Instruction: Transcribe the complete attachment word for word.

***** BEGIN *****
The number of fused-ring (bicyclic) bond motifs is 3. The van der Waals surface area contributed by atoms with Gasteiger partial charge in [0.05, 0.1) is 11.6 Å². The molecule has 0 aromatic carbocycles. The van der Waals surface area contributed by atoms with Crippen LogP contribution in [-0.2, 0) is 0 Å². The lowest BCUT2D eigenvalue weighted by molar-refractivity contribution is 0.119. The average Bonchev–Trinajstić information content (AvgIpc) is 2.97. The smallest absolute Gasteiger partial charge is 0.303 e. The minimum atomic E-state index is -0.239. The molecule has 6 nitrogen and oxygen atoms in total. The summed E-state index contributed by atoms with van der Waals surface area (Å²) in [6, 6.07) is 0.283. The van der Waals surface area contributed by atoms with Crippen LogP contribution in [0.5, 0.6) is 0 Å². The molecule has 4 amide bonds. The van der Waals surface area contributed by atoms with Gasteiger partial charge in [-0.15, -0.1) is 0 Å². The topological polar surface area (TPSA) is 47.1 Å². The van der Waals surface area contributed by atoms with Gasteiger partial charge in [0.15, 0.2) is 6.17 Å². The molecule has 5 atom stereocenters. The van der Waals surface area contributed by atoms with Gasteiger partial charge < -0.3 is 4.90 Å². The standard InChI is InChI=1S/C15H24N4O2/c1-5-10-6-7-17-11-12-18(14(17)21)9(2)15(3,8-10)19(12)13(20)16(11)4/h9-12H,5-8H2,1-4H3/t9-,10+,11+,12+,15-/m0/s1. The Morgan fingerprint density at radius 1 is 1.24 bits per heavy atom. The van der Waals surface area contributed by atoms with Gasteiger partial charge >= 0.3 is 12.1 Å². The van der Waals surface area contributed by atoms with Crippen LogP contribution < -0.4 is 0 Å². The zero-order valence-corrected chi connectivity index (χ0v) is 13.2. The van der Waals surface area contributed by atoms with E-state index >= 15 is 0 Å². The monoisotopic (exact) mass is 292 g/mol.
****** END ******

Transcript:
The number of fused-ring (bicyclic) bond motifs is 3. The van der Waals surface area contributed by atoms with Gasteiger partial charge in [0.05, 0.1) is 11.6 Å². The molecule has 0 aromatic carbocycles. The van der Waals surface area contributed by atoms with Crippen LogP contribution in [-0.2, 0) is 0 Å². The lowest BCUT2D eigenvalue weighted by molar-refractivity contribution is 0.119. The average Bonchev–Trinajstić information content (AvgIpc) is 2.97. The smallest absolute Gasteiger partial charge is 0.303 e. The minimum atomic E-state index is -0.239. The molecule has 6 nitrogen and oxygen atoms in total. The summed E-state index contributed by atoms with van der Waals surface area (Å²) in [6, 6.07) is 0.283. The van der Waals surface area contributed by atoms with Crippen LogP contribution in [0.5, 0.6) is 0 Å². The molecule has 4 amide bonds. The van der Waals surface area contributed by atoms with Gasteiger partial charge in [-0.15, -0.1) is 0 Å². The topological polar surface area (TPSA) is 47.1 Å². The van der Waals surface area contributed by atoms with Gasteiger partial charge in [0.15, 0.2) is 6.17 Å². The molecule has 5 atom stereocenters. The van der Waals surface area contributed by atoms with Gasteiger partial charge < -0.3 is 4.90 Å². The standard InChI is InChI=1S/C15H24N4O2/c1-5-10-6-7-17-11-12-18(14(17)21)9(2)15(3,8-10)19(12)13(20)16(11)4/h9-12H,5-8H2,1-4H3/t9-,10+,11+,12+,15-/m0/s1. The Morgan fingerprint density at radius 1 is 1.24 bits per heavy atom. The van der Waals surface area contributed by atoms with Gasteiger partial charge >= 0.3 is 12.1 Å². The van der Waals surface area contributed by atoms with Crippen LogP contribution < -0.4 is 0 Å². The zero-order valence-corrected chi connectivity index (χ0v) is 13.2. The van der Waals surface area contributed by atoms with E-state index >= 15 is 0 Å². The monoisotopic (exact) mass is 292 g/mol.